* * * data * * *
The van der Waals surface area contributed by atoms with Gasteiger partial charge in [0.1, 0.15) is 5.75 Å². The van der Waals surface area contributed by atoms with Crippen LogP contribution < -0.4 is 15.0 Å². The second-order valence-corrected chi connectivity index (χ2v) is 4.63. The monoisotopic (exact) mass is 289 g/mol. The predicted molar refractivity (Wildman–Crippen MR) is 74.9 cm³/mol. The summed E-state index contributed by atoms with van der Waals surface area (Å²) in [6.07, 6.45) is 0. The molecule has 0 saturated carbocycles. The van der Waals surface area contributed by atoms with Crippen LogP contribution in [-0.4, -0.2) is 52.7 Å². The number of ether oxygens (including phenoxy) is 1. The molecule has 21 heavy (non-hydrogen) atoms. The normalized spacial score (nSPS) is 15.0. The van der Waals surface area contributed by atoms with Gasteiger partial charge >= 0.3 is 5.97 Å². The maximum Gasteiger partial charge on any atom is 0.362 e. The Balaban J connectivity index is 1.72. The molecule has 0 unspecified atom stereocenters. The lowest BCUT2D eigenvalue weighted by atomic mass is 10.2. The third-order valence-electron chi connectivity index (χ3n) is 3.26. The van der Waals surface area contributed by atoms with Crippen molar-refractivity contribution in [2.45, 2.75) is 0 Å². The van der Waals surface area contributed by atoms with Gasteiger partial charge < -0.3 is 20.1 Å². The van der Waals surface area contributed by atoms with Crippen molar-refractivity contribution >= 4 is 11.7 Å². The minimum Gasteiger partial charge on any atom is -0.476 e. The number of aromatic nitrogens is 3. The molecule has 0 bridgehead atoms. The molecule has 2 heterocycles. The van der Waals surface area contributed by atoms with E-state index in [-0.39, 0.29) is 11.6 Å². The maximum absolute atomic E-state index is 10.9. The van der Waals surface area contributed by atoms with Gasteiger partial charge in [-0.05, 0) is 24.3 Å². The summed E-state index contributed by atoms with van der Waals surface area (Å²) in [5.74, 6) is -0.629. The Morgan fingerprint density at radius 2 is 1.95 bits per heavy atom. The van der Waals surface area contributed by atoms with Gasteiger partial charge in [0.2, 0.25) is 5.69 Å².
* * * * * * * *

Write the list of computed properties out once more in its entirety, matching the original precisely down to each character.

The van der Waals surface area contributed by atoms with Gasteiger partial charge in [0.1, 0.15) is 5.75 Å². The van der Waals surface area contributed by atoms with Crippen LogP contribution < -0.4 is 15.0 Å². The second-order valence-corrected chi connectivity index (χ2v) is 4.63. The monoisotopic (exact) mass is 289 g/mol. The predicted molar refractivity (Wildman–Crippen MR) is 74.9 cm³/mol. The summed E-state index contributed by atoms with van der Waals surface area (Å²) in [6.07, 6.45) is 0. The molecule has 0 saturated carbocycles. The van der Waals surface area contributed by atoms with Crippen LogP contribution in [-0.4, -0.2) is 52.7 Å². The number of ether oxygens (including phenoxy) is 1. The molecule has 21 heavy (non-hydrogen) atoms. The normalized spacial score (nSPS) is 15.0. The van der Waals surface area contributed by atoms with Gasteiger partial charge >= 0.3 is 5.97 Å². The maximum Gasteiger partial charge on any atom is 0.362 e. The Balaban J connectivity index is 1.72. The molecule has 0 unspecified atom stereocenters. The lowest BCUT2D eigenvalue weighted by atomic mass is 10.2. The third-order valence-electron chi connectivity index (χ3n) is 3.26. The van der Waals surface area contributed by atoms with Crippen molar-refractivity contribution in [2.45, 2.75) is 0 Å². The van der Waals surface area contributed by atoms with Gasteiger partial charge < -0.3 is 20.1 Å². The van der Waals surface area contributed by atoms with Crippen molar-refractivity contribution >= 4 is 11.7 Å². The minimum Gasteiger partial charge on any atom is -0.476 e. The number of aromatic nitrogens is 3. The molecule has 0 bridgehead atoms. The molecule has 2 heterocycles. The van der Waals surface area contributed by atoms with E-state index in [-0.39, 0.29) is 11.6 Å². The maximum absolute atomic E-state index is 10.9. The van der Waals surface area contributed by atoms with Gasteiger partial charge in [-0.05, 0) is 24.3 Å². The summed E-state index contributed by atoms with van der Waals surface area (Å²) in [5.74, 6) is -0.629. The Morgan fingerprint density at radius 2 is 1.95 bits per heavy atom. The van der Waals surface area contributed by atoms with Gasteiger partial charge in [0.2, 0.25) is 5.69 Å².